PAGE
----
Tuesday, August 02, 2011
Obituary for the Old Barkley Times
Madeline J. Dog, 113.75 in dog years, was suddenly called home to snarfel the big beach in the sky on Wednesday, July 27, 2011.
Born on a Columbia County farm in mid-April of 1995, Maddy Jerk Monkey Hose Dog, as she was affectionately called by family and friends, was the smallest and quite possibly the homeliest of a large, multi-generational family.
Her mother, whom she knew only briefly, was a black Labrador-mix and was whispered to be the canine predecessor of the OctoMom. Her father, whom she never met, was known as That Bastard Who Got Over the Fence. Both have reportedly returned to the breeding ground in the sky.
Madeline is survived by her adoptive family: Siobhan, her adoptive mother; Jed, some guy who never formally signed the paperwork and always referred to her as "YOUR DOG IS BEING A JERK"; Annabel, a foster sister, who misses her but kinda wants a puppy; and Silas, a foster brother, who would feed her from his plate accidentally on purpose.
She is also survived by a cat, Ariel, who was a late-in-life friend and not entitled to bragging rights.
Madeline was predeceased by at least one sibling, a direcl litter-mate named Chester, who, became affluent in adoption and who, in the early years, was reunited occasionally with his sister by way of dog-sitting. He was tragically struck and killed by a car in his prime. The motorist was never located, however there was some question as to whether Chester bore some culpability in his own untimely death, as he was rumored to have been a car chaser.
She was also predeceased by an adopted sibling, Maggie Dog, who was her dearest and closest canine pal for more than a decade.
She often referred to herself as "one member of a two-dog wolf pack."
Madeline was estranged from her remaining siblings.
She bore no children, a credit to her natural abilities of entertainment.
Also ... the result of spaying.
Madeline was educated in the style of 4-H Obedience (Method trained) and won praise for her recitals of limited runs. She never flaunted her abilities outside the spotlight, however, refusing most performance requests.
Her favorite pastimes were playing with her Squeaky Nun toy, drinking out of the toilet, begging for food, stealing food not quickly provided to her, knocking over small children and licking pants.
She was a lover of balls, sticks and playing fetch. She refused to "drop it."
She enjoyed yearly trips to Maine, where she loved to romp on the beach and chase after dogs owned by former presidents of the United States. She also liked to reinforce the point that she would not perform (nor would she "drop it") for the Secret Service. Luckily, she was never harmed as a result of these hystrionics.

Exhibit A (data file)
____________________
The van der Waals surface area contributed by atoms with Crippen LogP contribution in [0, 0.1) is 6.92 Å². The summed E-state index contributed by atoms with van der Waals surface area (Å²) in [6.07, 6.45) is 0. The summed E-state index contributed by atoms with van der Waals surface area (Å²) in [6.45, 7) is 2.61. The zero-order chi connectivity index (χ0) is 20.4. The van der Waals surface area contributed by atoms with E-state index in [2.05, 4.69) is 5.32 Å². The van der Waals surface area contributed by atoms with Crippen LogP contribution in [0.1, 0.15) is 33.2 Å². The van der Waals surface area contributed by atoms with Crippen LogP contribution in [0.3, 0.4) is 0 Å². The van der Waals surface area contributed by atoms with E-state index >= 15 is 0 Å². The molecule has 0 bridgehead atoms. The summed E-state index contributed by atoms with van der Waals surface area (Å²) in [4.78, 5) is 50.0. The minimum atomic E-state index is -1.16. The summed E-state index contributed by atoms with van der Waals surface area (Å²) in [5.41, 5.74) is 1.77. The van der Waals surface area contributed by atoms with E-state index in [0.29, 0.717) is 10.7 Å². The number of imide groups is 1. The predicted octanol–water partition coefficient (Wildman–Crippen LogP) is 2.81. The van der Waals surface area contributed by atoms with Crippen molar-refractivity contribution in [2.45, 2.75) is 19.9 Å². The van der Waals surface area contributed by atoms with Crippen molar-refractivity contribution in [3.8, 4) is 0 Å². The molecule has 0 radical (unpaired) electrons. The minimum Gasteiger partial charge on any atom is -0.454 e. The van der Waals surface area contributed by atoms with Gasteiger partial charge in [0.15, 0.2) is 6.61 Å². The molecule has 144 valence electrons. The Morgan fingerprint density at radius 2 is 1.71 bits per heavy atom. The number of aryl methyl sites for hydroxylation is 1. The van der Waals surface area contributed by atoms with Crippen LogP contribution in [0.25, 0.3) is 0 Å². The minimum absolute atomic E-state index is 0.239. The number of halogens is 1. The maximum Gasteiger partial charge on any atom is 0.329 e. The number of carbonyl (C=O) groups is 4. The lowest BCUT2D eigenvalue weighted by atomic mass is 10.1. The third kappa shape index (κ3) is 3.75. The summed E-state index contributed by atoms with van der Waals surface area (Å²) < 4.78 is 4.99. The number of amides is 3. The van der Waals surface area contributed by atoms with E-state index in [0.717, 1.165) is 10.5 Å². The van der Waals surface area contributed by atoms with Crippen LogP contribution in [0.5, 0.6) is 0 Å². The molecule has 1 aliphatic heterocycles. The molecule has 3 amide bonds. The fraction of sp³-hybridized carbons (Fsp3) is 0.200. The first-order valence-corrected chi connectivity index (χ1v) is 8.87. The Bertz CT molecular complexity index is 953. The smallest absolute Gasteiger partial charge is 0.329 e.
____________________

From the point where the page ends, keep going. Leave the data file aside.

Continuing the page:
She especially enjoyed trips in the car to just about anywhere ... the grocery store ... around the block ... the end of the driveway. Anywhere except the vet. In her youth, she would curl up in the back window of her adoptive mom's old, Civic hatchback. People from all over the country would wave and laugh as they drove by. Her mom couldn't see them, however, as Madeline was a large dog and often would block the rear views.
She also enjoyed watching the opening sequence of "The Slaves of New York," a movie based on a Tama Janowitz novel and featuring a Dalmatian named "Andrew."
She was also known for barking intermittently, jumping up and running out of rooms for no apparent reason, and other occasional irregularities.
She was not known for her humanitarianism, however she was modest. She didn't like to make a big deal out of staying by the side of people who were in the throes of painful back spasms. She often reveled in looking at them nervously and with undue concern, though she did not like to be known as a "Nervous Nellie."
She would prefer people just forgot she ever cavorted with a cat. That was AFTER she got the cataracts. She truly thought it was a meowing, battery-operated toy one of the foster kids had dragged home.
Near the end of her days, she enjoyed sleeping, eating and pooing, sometimes all at the same time. She also enjoyed barking at her family when they sat out on the porch. They would let her out. She'd want to go back in. Then out. Back in. She wasn't indecisive, she just assumed the family being OUTSIDE was completely unnatural. She wanted them inside, staring at the TV where they belonged.
The end came quickly for Madeline. However, she always liked to keep them guessing. For the past three years she had gained considerable skill at clutching her chest and shouting: "This is the Big One, Elizabeth. I'm comin' to join ya, honey," and then recovering completely.
She will be missed by all who knew and loved her, but she is looking forward to being reunited with her friend and beloved sister, Maggie, so they can relive their kibble days.
A private burial was held after bedtime.
Contributions in lieu of flowers, preferably pigs' ears or some other delicacy based on a dare or bi-product, may be sent to the humane society of your choice.